CALIFORNIA – America’s Secret War in Laos was recounted Saturday at the McConnell Foundation where speakers from the Lao and Mien communities in Shasta County told stories of how they fought alongside their U.S. allies to combat communist forces during the Vietnam War.
The event, “Unsung Heroes: Our Lao and Mien allies in the Secret War,” featured an exhibit of Lao and Mien cultures with clothes and jewelry. Six speakers on a panel shared their journey from Laos to Shasta County.
Yoon Nam Thungc said he doesn’t recall much about the war, but does remember the effects the war had on his father. His father, Meng Sio, was a farmer who didn’t begin his education until he was 17 years old. And as the oldest child of seven, he volunteered to join the army to fight for the U.S. in 1969.
“He volunteered to go to war so his younger brothers had the chance to go to school,” Thungc said about his father.
Sio became a radio operator for the Mien militia, which helped enable communication among the military units. After combat, he returned to his village and began farming again, only to realize that communist soldiers were getting closer to his home. In 1973, when Thungc was 3 months old, the whole family escaped.
Thungc said they moved to the uplands of northern Thailand and stayed there for eight years before their village was burned down again, and then entered a refugee camp. Thungc said his grandfather was reluctant to leave Laos, not wanting to abandon his homeland for another place where he didn’t speak the language.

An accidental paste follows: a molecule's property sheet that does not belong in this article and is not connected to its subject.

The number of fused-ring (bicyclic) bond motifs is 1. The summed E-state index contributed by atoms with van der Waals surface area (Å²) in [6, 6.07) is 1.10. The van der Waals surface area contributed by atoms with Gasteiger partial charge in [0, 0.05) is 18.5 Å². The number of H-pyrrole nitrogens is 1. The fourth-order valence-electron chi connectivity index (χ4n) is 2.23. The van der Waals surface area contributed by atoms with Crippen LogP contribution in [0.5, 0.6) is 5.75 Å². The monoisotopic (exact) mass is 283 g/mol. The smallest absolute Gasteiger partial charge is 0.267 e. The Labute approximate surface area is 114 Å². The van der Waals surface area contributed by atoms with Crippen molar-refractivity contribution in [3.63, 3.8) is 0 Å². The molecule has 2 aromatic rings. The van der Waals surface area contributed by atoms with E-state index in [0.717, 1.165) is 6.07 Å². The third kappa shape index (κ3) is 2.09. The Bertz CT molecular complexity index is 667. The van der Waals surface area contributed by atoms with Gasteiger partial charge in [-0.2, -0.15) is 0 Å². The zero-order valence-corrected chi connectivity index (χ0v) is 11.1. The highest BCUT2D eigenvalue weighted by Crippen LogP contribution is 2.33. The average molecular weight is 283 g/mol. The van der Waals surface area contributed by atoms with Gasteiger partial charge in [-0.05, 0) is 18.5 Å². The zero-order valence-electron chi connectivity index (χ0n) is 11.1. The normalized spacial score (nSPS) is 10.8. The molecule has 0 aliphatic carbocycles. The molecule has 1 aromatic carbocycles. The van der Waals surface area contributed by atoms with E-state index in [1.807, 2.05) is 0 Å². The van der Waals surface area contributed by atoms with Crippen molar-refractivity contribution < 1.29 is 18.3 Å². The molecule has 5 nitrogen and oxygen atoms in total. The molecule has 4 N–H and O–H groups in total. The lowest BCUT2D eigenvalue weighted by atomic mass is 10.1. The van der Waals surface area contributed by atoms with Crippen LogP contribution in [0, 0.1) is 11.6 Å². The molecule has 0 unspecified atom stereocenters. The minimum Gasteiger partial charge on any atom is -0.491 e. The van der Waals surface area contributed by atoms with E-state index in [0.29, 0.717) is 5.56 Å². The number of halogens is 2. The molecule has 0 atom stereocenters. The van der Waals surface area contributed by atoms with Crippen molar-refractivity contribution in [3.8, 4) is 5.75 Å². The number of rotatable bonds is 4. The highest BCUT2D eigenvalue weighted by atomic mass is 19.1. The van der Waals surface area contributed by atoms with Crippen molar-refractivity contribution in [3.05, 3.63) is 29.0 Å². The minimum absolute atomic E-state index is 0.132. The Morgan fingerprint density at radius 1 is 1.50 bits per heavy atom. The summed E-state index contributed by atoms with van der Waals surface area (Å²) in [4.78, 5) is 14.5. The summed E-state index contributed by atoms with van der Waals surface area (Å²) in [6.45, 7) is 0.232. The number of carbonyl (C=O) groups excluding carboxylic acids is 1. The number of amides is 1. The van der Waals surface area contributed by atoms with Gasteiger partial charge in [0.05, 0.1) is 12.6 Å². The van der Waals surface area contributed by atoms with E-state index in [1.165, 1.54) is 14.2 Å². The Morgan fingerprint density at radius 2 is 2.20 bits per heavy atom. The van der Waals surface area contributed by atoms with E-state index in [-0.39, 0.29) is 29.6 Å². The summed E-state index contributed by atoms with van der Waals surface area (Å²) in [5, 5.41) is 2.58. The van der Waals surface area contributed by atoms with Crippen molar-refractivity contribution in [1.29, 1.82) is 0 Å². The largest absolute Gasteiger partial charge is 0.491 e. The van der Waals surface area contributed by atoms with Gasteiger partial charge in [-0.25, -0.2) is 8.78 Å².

But when Thung’s family arrived in Portland, Oregon, in 1980, his grandfather stayed behind in Thailand. A few years later, Thung’s grandfather died, and it weighed heavily on his father Sio.
Sio suffered from alcoholism and struggled with the sadness of not being near his own father during his last days, holding his head, as is custom in Mien culture, Thungc said.
“In 2008, because of alcoholism, my father passed away in Redding, California,” Thungc said holding back tears.
Songkeo Souriyaseng, who sat next to Thungc on the panel, spoke with the help of a Lao interpreter. He told the audience he wishes the U.S. government would recognize their efforts in the war, too, and provide the communities with proper recognition of the service of Lao vets.
He was a schoolteacher with six children prior to the war, but was drafted to join the Special Guerrilla Unit in Nam Yu in 1964. When the Secret War ended in 1974, he spent nine years in a hard labor camp and escaped with his family to Thailand during a transfer.
Souriyaseng arrived with his family in Shasta County in September 1986. He said he continued to have nightmares for 10 years after the war, wondering what would have happened if he or his family had been caught during the escape. And being in Shasta County wasn’t an easy transition.
He said he’s had people spit on him and harass him. He remembered an occasion when he and his wife were at the laundromat, how people would remove his clothes from the washer and throw it on the floor in front of them.
Mike Dahl, a former Redding mayor and Vietnam War Marine veteran, told the crowd the Vietnam War was the most transparent war that was also very opaque and covert, and that the Mien and Laos veterans deserved to be recognized.
“Welcome home Lao and Mien veterans,” he told the panel. “Welcome home unsung heroes.”
The Secret War was led by the Central Intelligence Agency and was widely reported to have taken place without approval from the Congress. According to CIA’s website, the agency refuted the claim, stating Congress was well-informed of the war and that appropriations subcommittees that provided funds were briefed about it regularly.
The mission of the Secret War on Vietnam’s western border was to destroy supply lines used by the communist army by dropping tons of bombs in Laos.